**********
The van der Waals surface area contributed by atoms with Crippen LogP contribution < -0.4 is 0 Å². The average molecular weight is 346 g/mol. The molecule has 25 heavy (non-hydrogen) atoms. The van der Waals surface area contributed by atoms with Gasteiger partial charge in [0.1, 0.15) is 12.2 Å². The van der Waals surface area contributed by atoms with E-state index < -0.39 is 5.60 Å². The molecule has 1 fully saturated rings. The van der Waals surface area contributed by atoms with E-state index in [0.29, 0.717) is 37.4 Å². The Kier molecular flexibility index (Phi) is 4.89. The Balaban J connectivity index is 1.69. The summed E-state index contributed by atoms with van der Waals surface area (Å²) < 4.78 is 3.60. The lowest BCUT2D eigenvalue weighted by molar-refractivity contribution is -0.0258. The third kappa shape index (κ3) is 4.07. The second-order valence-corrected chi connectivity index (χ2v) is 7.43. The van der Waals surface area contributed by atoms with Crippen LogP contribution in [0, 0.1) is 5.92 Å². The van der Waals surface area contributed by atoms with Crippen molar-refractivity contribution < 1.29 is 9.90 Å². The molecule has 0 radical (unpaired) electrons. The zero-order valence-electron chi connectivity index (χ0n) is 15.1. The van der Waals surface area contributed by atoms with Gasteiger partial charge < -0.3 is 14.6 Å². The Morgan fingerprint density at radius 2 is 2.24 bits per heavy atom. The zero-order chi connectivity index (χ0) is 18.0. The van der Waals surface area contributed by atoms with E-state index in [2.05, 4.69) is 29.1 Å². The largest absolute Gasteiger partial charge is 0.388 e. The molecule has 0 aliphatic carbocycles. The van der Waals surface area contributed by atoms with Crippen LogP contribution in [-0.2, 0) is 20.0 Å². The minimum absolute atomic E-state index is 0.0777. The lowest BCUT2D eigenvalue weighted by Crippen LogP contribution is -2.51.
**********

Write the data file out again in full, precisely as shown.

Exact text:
The van der Waals surface area contributed by atoms with Crippen LogP contribution < -0.4 is 0 Å². The average molecular weight is 346 g/mol. The molecule has 25 heavy (non-hydrogen) atoms. The van der Waals surface area contributed by atoms with Gasteiger partial charge in [0.1, 0.15) is 12.2 Å². The van der Waals surface area contributed by atoms with E-state index < -0.39 is 5.60 Å². The molecule has 1 fully saturated rings. The van der Waals surface area contributed by atoms with E-state index in [0.29, 0.717) is 37.4 Å². The Kier molecular flexibility index (Phi) is 4.89. The Balaban J connectivity index is 1.69. The summed E-state index contributed by atoms with van der Waals surface area (Å²) < 4.78 is 3.60. The lowest BCUT2D eigenvalue weighted by molar-refractivity contribution is -0.0258. The third kappa shape index (κ3) is 4.07. The second-order valence-corrected chi connectivity index (χ2v) is 7.43. The van der Waals surface area contributed by atoms with Crippen LogP contribution in [0, 0.1) is 5.92 Å². The van der Waals surface area contributed by atoms with Crippen molar-refractivity contribution < 1.29 is 9.90 Å². The molecule has 0 radical (unpaired) electrons. The zero-order valence-electron chi connectivity index (χ0n) is 15.1. The van der Waals surface area contributed by atoms with Gasteiger partial charge < -0.3 is 14.6 Å². The Morgan fingerprint density at radius 2 is 2.24 bits per heavy atom. The zero-order chi connectivity index (χ0) is 18.0. The van der Waals surface area contributed by atoms with E-state index in [2.05, 4.69) is 29.1 Å². The largest absolute Gasteiger partial charge is 0.388 e. The molecule has 0 aliphatic carbocycles. The van der Waals surface area contributed by atoms with Crippen LogP contribution in [-0.2, 0) is 20.0 Å². The minimum absolute atomic E-state index is 0.0777. The lowest BCUT2D eigenvalue weighted by Crippen LogP contribution is -2.51.